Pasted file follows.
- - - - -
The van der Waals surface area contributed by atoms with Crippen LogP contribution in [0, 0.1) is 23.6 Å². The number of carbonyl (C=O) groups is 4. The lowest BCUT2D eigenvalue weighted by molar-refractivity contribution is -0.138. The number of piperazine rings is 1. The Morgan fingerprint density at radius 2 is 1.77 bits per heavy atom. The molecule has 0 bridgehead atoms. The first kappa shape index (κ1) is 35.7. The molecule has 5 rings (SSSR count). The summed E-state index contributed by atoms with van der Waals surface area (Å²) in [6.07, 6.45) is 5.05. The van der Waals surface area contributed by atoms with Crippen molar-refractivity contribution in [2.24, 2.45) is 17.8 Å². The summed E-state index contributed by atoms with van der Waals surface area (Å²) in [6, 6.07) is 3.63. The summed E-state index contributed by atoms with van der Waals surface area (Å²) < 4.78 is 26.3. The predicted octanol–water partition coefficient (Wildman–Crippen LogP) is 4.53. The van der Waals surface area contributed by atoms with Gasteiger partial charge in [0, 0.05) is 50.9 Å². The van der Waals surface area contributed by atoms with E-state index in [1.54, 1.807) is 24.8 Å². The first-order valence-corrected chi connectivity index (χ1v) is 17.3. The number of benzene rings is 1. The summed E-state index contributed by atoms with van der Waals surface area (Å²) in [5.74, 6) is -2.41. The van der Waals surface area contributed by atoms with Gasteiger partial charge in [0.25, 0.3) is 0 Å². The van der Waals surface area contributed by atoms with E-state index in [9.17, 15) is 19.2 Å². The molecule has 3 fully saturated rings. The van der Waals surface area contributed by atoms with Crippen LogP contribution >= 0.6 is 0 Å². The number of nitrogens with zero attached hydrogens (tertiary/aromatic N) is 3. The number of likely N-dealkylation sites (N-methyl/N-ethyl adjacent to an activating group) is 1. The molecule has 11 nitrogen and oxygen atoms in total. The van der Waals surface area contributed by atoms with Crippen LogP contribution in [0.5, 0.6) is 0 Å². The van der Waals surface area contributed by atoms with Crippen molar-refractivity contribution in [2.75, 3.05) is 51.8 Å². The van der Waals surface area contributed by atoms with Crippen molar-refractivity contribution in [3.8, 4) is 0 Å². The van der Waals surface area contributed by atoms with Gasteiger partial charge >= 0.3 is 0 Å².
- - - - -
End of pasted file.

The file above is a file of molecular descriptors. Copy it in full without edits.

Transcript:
The van der Waals surface area contributed by atoms with Crippen LogP contribution in [0, 0.1) is 23.6 Å². The number of carbonyl (C=O) groups is 4. The lowest BCUT2D eigenvalue weighted by molar-refractivity contribution is -0.138. The number of piperazine rings is 1. The Morgan fingerprint density at radius 2 is 1.77 bits per heavy atom. The molecule has 0 bridgehead atoms. The first kappa shape index (κ1) is 35.7. The molecule has 5 rings (SSSR count). The summed E-state index contributed by atoms with van der Waals surface area (Å²) in [6.07, 6.45) is 5.05. The van der Waals surface area contributed by atoms with Crippen molar-refractivity contribution in [2.24, 2.45) is 17.8 Å². The summed E-state index contributed by atoms with van der Waals surface area (Å²) in [6, 6.07) is 3.63. The summed E-state index contributed by atoms with van der Waals surface area (Å²) < 4.78 is 26.3. The predicted octanol–water partition coefficient (Wildman–Crippen LogP) is 4.53. The van der Waals surface area contributed by atoms with Gasteiger partial charge in [0, 0.05) is 50.9 Å². The van der Waals surface area contributed by atoms with E-state index in [1.54, 1.807) is 24.8 Å². The first-order valence-corrected chi connectivity index (χ1v) is 17.3. The number of benzene rings is 1. The summed E-state index contributed by atoms with van der Waals surface area (Å²) in [5.74, 6) is -2.41. The van der Waals surface area contributed by atoms with Gasteiger partial charge in [0.25, 0.3) is 0 Å². The van der Waals surface area contributed by atoms with E-state index in [9.17, 15) is 19.2 Å². The molecule has 3 fully saturated rings. The van der Waals surface area contributed by atoms with Crippen LogP contribution >= 0.6 is 0 Å². The number of nitrogens with zero attached hydrogens (tertiary/aromatic N) is 3. The number of likely N-dealkylation sites (N-methyl/N-ethyl adjacent to an activating group) is 1. The molecule has 11 nitrogen and oxygen atoms in total. The van der Waals surface area contributed by atoms with Crippen LogP contribution in [0.5, 0.6) is 0 Å². The van der Waals surface area contributed by atoms with Crippen molar-refractivity contribution in [2.75, 3.05) is 51.8 Å². The van der Waals surface area contributed by atoms with Crippen molar-refractivity contribution in [3.8, 4) is 0 Å². The van der Waals surface area contributed by atoms with Gasteiger partial charge >= 0.3 is 0 Å².